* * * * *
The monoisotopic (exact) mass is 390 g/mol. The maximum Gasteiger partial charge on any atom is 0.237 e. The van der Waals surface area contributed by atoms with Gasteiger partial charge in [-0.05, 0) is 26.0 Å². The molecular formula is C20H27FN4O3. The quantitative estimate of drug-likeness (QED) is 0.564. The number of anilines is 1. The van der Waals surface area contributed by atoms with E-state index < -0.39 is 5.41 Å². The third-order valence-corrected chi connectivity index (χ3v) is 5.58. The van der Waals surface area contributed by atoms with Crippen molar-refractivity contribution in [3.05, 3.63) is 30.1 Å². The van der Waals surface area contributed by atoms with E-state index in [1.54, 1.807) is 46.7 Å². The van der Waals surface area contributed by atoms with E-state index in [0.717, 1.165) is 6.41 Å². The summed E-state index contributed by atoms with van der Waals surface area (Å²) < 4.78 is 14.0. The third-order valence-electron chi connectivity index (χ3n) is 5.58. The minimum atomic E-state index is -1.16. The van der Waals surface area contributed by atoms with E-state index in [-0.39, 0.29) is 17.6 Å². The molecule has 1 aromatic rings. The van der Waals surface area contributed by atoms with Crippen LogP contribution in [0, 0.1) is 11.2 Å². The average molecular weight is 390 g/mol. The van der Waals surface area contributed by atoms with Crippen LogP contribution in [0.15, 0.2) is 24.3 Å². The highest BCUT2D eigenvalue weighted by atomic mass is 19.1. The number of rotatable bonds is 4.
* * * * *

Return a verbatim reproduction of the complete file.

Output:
The monoisotopic (exact) mass is 390 g/mol. The maximum Gasteiger partial charge on any atom is 0.237 e. The van der Waals surface area contributed by atoms with Gasteiger partial charge in [-0.05, 0) is 26.0 Å². The molecular formula is C20H27FN4O3. The quantitative estimate of drug-likeness (QED) is 0.564. The number of anilines is 1. The van der Waals surface area contributed by atoms with E-state index < -0.39 is 5.41 Å². The third-order valence-corrected chi connectivity index (χ3v) is 5.58. The van der Waals surface area contributed by atoms with Crippen molar-refractivity contribution in [3.05, 3.63) is 30.1 Å². The van der Waals surface area contributed by atoms with E-state index in [1.54, 1.807) is 46.7 Å². The van der Waals surface area contributed by atoms with E-state index in [0.717, 1.165) is 6.41 Å². The summed E-state index contributed by atoms with van der Waals surface area (Å²) < 4.78 is 14.0. The third-order valence-electron chi connectivity index (χ3n) is 5.58. The minimum atomic E-state index is -1.16. The van der Waals surface area contributed by atoms with E-state index in [-0.39, 0.29) is 17.6 Å². The molecule has 1 aromatic rings. The van der Waals surface area contributed by atoms with Crippen LogP contribution in [0, 0.1) is 11.2 Å². The average molecular weight is 390 g/mol. The van der Waals surface area contributed by atoms with Crippen LogP contribution in [0.15, 0.2) is 24.3 Å². The highest BCUT2D eigenvalue weighted by atomic mass is 19.1. The number of rotatable bonds is 4.